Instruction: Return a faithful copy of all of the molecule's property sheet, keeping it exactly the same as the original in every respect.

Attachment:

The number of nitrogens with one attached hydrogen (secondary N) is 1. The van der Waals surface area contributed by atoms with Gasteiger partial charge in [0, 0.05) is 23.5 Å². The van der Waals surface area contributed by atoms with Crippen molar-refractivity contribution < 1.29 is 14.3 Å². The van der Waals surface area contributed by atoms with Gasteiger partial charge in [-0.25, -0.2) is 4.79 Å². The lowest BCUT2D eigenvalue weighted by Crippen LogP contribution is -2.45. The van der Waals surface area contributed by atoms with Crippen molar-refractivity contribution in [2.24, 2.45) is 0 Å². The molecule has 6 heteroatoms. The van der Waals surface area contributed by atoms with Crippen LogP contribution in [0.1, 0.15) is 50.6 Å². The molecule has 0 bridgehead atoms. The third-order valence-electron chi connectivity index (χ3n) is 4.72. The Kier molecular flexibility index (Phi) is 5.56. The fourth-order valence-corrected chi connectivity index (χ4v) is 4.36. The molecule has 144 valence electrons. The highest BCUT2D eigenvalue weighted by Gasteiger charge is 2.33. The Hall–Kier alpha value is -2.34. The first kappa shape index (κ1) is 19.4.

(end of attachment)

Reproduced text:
The number of nitrogens with one attached hydrogen (secondary N) is 1. The van der Waals surface area contributed by atoms with Gasteiger partial charge in [0, 0.05) is 23.5 Å². The van der Waals surface area contributed by atoms with Crippen molar-refractivity contribution < 1.29 is 14.3 Å². The van der Waals surface area contributed by atoms with Gasteiger partial charge in [-0.25, -0.2) is 4.79 Å². The lowest BCUT2D eigenvalue weighted by Crippen LogP contribution is -2.45. The van der Waals surface area contributed by atoms with Crippen molar-refractivity contribution in [2.24, 2.45) is 0 Å². The molecule has 6 heteroatoms. The van der Waals surface area contributed by atoms with Crippen LogP contribution in [0.1, 0.15) is 50.6 Å². The molecule has 0 bridgehead atoms. The third-order valence-electron chi connectivity index (χ3n) is 4.72. The Kier molecular flexibility index (Phi) is 5.56. The fourth-order valence-corrected chi connectivity index (χ4v) is 4.36. The molecule has 144 valence electrons. The highest BCUT2D eigenvalue weighted by Gasteiger charge is 2.33. The Hall–Kier alpha value is -2.34. The first kappa shape index (κ1) is 19.4.